Genetic Screening – Why Do it?
The advent of genetic carrier screening provides women and couples further information in the pre-pregnancy and early pregnancy period. This can be confusing for women and couples and compound the feeling of being overwhelmed prior to conceiving, commencing IVF treatment or when pregnant.
I offer genetic screening – but you may ask why do it?
Rational for Genetic Screening
The goal of pre-pregnancy screeningis to let women and couples know if they at increased risk of having a child with a common genetic condition that will have an impact on their child/children. If a carrier status is confirmed then some couples may choose to undergo an invasive diagnostic procedure during pregnancy to determine whether their baby is affected. Being informed about their baby’s positive carrier status may prepare women and couples for the future or in some cases they may make the heart breaking decision to terminate the pregnancy.
Prior to commencing IVF treatment genetic screening also allows women and couples to determine whether they wish to have the embryos screened so that an embryo is transferred without the affected gene; a procedure known aspreimplantation genetic diagnosis (PGD). Others still may choose to utilise donor sperm or find a suitable egg donor.
In pregnancy the test is done so that women are better informed about their pregnancy.
Who should be screened?
There are no strict guidelines. Certainly if there is a family history of a genetically linked condition then the woman +/- male partner/donor should be screened. However with no family history many couples are offered genetic screening especially when they are seeking fertility treatment. It must be pointed out that for some women and couples the knowledge gives them important information about future pregnancies and aids in decision making, while for others it provokes prolonged and significant anxiety.
Common pre-pregnancy genetic screening
Screening can be done for couples with a family history of a specific genetic condition or in a population of people where genetic disorders are common e.g. Ashkenazi Jewish people. For other people with no specific indication there are three commercially available genetic screening tests that I will discuss with you.
These included Cystic Fibrosis (CF), Fragile X (FX) and Spinal Muscular Atrophy (SMA). Many people are carriers of CF, FX or SMA even though they do not have anybody in their family who has the condition.
Screening tests can detect 90% of people who are carriers of CF, 95% of people who are carriers of SMA and over 99% of people who are carriers of FX. It’s important to note that the test is not 100% accurate.
Cystic Fibrosis Genetic Carrier Screen
In the Caucasian population 1 in 25 people are carriers. If two carriers are trying to conceive they have a 1 in 4 chance of having a child with Cystic Fibrosis. Modern medicine has dramatically improved the life expectancy for children born with CF. However many still suffer from severe respiratory infections from childhood requiring hospital admissions, regular antibiotics and chest physiotherapy and have problems with malnutrition and pancreatic disorders. The genetic deletion causes a thickening of secretions in the lung and digestive symptoms.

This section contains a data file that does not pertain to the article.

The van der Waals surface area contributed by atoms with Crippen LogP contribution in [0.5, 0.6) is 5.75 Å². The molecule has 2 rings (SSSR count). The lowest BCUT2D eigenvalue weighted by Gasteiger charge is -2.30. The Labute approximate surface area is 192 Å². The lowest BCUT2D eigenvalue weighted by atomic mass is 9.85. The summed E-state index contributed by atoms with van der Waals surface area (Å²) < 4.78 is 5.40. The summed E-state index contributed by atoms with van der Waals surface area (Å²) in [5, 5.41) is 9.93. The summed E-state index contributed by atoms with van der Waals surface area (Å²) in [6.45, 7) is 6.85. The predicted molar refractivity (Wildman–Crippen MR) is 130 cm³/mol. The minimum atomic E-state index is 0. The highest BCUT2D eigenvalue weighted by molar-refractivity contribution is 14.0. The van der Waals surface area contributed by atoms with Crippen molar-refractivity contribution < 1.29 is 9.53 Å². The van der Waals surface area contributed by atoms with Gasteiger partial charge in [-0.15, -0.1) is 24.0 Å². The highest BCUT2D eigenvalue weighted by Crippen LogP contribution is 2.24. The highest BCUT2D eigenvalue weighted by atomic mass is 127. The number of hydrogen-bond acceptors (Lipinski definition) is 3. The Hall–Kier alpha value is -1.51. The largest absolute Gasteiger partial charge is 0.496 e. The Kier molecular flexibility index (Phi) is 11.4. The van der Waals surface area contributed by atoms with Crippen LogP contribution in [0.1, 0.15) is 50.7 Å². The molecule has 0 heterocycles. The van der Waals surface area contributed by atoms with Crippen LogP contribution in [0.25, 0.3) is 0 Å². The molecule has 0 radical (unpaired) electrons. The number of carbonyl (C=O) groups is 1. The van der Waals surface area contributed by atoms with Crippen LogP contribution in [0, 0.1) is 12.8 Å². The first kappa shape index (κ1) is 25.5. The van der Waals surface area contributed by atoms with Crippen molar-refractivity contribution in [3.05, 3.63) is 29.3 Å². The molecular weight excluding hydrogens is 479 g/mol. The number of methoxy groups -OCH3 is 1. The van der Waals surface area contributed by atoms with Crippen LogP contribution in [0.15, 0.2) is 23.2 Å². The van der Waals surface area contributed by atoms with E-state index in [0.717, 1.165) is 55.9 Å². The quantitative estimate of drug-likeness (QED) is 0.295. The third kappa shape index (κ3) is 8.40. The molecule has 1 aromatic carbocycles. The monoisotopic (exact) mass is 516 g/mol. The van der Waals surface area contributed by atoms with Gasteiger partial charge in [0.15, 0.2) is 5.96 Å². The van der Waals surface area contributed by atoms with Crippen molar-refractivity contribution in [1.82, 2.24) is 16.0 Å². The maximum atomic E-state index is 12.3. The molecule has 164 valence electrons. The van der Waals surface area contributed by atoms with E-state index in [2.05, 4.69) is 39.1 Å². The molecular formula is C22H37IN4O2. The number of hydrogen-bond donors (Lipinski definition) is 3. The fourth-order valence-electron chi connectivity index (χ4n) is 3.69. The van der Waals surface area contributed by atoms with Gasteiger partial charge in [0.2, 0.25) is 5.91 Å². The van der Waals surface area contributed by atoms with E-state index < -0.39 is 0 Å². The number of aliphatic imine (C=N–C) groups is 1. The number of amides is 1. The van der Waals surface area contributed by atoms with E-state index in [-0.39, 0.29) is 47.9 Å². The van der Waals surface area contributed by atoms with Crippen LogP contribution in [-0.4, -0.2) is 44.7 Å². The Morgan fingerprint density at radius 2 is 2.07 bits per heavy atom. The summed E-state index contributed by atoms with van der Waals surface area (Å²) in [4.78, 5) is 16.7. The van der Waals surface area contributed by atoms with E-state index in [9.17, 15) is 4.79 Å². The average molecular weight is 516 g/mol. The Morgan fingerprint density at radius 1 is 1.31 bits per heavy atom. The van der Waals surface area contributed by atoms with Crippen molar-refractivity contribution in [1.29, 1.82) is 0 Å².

FX is caused by an increase in the length of the FMR1 gene. 1 in 150 people are carriers of the FX gene. The FX carrier test will tell women whether they carry the low risk gene or the increased risk gene. Women who carry the increased risk gene may have a child with FX, regardless of their male partner/donors status. A male baby born with FXS is at increased risk of cognitive impairment, behavioural issues, disorders of the nervous system, autism and epilepsy. Females may have premature ovarian failure and find it difficult to conceive. Unfortunately there is no cure for FX.
Spinal Muscular Atrophy
SMA is a condition that affects nerves in the spinal cord and causes muscles to get weak. This not only affectsthe muscles for movement but also the respiratory muscles. There are several types of SMA with Type 1 being the most severe. Like Cystic Fibrosis both the female and male partner/donor need to be carriers for a child to be effected. Should two carriers meet they have a 1 in 4 (25%) chance of having a child born with SMA. In the general population 1 in 70 people are carriers of SMA.
What do I do if I’m a carrier?
I will offer you genetic counselling so that you can make an informed decision regarding your current or future pregnancies. You may choose to continue trying to conceive and do nothing, undertake further tests on your baby or undertake IVF and preimplantation genetic screening.
You may wish to provide this useful information to relatives so they could also be screened.
I often tell patients these screening tests are useful only if you wish to act on the results or be better informed about your pregnancy. If this something you don’t require prior to pregnancy then you don’t need to do anything.